Its not rich people that make those high wages possible, but the actual spending decisions of millions of ordinary working people. That's why when any attempt to introduce forms of planning have been introduced, they always lead to the development of black markets, because what is produced never conforms to what people actually want to spend their money on.

Markets are, of course distorted, by the fact that very rich people get a bigger vote, but the real answer to that, as Marx set out, is for workers to own the means of production, so that wealth and income is itself more evenly distributed.

Then we can begin the other task of gradually introducing planning on a rational basis, growing out of the plans of thousands of co-operative enterprises.

Sean Thompson said...

Thanks for posting this Phil - it's a beautifully elegant and concise argument for socialism and a very fitting reminder of a fine writer and a decent man.

Gary Elsby said...

I'm hesitant to ask, but Boffy, how would Marx organise the Premier League, thus putting the means of production in the hands of the supporters?

Sean, do you mean Iain Banks is a fine writer and a decent man, or do you often go about ruining a blog writers day?

Chris said...

And yet traffic calming is here to stay.............and expanding fast! In my experience traffic calming comes from concerned residents who are sick to the teeth of idiots using streets as motor racing tracks. And, on balance, they are happy they were introduced

I can relate to what Boffy is saying though, and I have a better example, I think.

When planning how to make cuts, our local authority sent various questionnaires to people. They said things like, what spending areas do you prioritise. Now many people said roads. So the council cuts didn’t really affect roads, they affected more cultural things, as they finished lower on the list. But no wonder people said roads because the roads were falling apart! The questionnaire didn’t ask people what they wanted to cut but what spend priorities were, But they used these to justify cuts! This kind of manipulation and dishonesty is the problem with top down planning, it is often rigged. And I am talking about a New Labour council here.

I really don’t think you can separate democracy of ownership with democracy in general. Democracy (and worker ownership) demands engagement and abhors apathy and ignorance. And apathy and ignorance abound.

Boffy said...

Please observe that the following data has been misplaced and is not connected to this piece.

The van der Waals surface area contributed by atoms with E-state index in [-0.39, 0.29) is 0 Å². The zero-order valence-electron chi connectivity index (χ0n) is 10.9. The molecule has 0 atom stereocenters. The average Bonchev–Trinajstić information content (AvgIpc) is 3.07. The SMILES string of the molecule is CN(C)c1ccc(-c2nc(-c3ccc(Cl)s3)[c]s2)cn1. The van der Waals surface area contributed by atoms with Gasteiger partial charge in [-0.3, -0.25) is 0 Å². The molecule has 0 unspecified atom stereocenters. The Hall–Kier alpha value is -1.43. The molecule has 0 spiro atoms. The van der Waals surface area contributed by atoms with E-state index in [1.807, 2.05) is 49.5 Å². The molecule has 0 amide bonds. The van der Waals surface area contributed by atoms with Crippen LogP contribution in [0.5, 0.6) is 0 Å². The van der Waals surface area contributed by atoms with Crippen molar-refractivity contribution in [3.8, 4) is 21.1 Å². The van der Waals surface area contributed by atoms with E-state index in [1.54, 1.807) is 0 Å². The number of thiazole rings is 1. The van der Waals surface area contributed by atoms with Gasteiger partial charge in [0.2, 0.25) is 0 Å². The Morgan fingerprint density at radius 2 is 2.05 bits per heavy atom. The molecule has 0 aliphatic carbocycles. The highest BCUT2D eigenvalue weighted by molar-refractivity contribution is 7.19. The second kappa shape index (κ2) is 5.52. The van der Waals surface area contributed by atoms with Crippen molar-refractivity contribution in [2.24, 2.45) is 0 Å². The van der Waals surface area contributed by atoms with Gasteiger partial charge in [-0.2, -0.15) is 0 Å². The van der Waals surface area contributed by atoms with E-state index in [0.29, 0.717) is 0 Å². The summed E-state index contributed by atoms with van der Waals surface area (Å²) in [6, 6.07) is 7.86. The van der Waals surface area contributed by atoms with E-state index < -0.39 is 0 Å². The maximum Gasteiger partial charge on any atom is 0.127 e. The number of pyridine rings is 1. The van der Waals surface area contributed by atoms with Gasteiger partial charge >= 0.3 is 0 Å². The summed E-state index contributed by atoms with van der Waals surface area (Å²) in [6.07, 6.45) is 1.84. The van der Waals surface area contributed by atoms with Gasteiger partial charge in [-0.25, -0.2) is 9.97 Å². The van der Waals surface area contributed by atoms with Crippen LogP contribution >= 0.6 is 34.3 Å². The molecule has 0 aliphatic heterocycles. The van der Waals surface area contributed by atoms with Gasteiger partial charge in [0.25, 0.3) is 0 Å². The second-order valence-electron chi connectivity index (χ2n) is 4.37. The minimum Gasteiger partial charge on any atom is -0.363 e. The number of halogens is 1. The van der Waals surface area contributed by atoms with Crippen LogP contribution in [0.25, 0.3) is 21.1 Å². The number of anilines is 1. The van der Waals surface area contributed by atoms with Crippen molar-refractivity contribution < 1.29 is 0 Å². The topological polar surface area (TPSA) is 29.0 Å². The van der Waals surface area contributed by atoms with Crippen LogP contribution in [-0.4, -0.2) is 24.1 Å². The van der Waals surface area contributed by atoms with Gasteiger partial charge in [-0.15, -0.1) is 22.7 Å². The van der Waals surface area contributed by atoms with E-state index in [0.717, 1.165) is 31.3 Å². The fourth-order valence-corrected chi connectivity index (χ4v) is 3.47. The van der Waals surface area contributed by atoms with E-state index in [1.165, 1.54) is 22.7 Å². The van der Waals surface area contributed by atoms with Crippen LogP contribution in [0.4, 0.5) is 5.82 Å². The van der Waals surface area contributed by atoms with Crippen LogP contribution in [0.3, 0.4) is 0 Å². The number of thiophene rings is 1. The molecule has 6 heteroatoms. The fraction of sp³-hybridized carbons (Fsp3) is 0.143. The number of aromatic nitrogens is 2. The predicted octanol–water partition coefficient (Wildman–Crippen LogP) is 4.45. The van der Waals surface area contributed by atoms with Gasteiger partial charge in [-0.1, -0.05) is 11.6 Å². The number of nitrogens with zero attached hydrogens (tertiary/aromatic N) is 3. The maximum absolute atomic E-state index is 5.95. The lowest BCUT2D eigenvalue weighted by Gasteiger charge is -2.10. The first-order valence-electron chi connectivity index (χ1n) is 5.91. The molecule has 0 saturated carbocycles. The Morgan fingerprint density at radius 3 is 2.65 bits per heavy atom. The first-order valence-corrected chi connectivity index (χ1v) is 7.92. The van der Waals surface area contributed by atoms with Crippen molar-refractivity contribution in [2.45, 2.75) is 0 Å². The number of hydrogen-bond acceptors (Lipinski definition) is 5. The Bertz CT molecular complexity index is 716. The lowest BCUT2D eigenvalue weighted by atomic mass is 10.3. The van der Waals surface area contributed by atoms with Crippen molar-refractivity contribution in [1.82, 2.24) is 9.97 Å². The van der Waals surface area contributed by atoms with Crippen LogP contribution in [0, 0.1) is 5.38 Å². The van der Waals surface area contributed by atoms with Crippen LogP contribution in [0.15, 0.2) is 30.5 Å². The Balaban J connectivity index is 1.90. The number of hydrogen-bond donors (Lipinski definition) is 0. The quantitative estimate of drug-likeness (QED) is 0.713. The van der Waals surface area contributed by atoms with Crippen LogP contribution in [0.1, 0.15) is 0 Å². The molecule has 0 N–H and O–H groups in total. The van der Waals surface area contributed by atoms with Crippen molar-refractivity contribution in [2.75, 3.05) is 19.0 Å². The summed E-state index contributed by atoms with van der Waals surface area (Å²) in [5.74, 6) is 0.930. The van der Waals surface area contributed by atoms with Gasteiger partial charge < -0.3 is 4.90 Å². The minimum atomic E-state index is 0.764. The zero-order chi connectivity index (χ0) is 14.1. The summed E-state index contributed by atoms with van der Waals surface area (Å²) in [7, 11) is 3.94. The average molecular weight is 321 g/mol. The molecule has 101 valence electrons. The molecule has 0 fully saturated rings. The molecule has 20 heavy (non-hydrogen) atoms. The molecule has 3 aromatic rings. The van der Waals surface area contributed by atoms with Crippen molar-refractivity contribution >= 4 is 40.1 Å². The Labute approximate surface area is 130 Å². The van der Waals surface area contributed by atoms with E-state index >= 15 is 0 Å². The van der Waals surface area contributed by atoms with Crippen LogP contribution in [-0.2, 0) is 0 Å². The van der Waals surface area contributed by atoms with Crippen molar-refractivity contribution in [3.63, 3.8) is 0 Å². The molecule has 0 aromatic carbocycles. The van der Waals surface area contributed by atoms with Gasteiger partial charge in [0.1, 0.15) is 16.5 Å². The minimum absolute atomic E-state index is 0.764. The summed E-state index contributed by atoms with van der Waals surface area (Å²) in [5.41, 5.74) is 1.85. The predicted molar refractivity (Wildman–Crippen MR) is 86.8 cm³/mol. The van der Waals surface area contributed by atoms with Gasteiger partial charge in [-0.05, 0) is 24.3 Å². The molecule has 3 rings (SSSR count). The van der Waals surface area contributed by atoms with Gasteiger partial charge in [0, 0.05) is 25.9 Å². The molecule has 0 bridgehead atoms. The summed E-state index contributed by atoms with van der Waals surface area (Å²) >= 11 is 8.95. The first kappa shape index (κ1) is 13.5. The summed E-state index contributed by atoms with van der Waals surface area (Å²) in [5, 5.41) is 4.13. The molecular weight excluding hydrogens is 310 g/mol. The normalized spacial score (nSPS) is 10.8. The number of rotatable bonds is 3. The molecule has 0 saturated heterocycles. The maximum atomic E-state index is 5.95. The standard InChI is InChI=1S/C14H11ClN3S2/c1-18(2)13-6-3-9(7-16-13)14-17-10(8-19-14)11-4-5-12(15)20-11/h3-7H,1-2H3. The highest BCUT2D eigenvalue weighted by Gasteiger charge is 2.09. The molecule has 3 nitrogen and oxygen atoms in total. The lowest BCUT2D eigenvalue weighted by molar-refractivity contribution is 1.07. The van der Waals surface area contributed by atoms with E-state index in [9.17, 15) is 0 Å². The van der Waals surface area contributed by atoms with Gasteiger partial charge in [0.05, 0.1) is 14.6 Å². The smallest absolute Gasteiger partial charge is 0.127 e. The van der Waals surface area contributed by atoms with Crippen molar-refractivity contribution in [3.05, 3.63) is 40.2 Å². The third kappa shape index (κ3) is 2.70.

The point is that Marx would not try to organise the Premier League, precisely because that would be him/an elite organising things on behalf of workers, which is what he abhorred.

His whole point was about workers doing things themselves, and wanting to reorganise things under their own control. But, I understand that there are already some football clubs that are owned by their supporters. Such consumer co-operatives are not my or Marx's first choice, better is a worker owned co-operative, which would mean in the case of a football club it being owned by the players and staff collectively.

My bet on that basis is that players would get paid somewhat less, and the ground staff and other workers would get paid a hell of a lot more!

Gary Elsby said...

You make it sound so wonderful, Boffy, that I believe that a Karl Marx XI would score an own goal if it went one up against stock market owned Manchester United.
If a United player was sent off, Marx player would go on strike.
The co operative crowd would cheer each time its own side missed an open goal.
Rather than lift the cup, they would hand the cup over to United for taking part.
The Karl Marx XI would welcome relegation to allow others a chance.

Boffy said...


The workers co-operatives as part of Mondragon seem to be doing quite well in regard of competition, which undermines your argument. Look at their growth, and the growth of their employment for one.

Or better still look at the performance of their Pension Scheme. The average pension for a Mondragon worker is around £13,000 a year. Moreover, the pension scheme has twice as much income coming in, as it needs to finance the benefits its paying out, yet pension contributions for members are no more than for British workers whose pensions are paltry by comparison.

The same was true of the Lancashire textile co-ops cited by Marx. They produced higher rates of profit than their private competitors despite the higher costs that were imposed on them for borrowing etc. The same was true of the Ralahine agricultural co-op in Ireland, and Karl Kautsky showed that in the US agricultural co-operatives were more efficient than private farms.

A study in the UK in the late 90's showed that Co-operative Housing was the most efficient form of provision, and provided the best conditions for tenants and owners.

Generally speaking people who own their own business will always work more efficiently, have more concern for their customers, and try to find new innovative methods and products compared to those who work for someone else.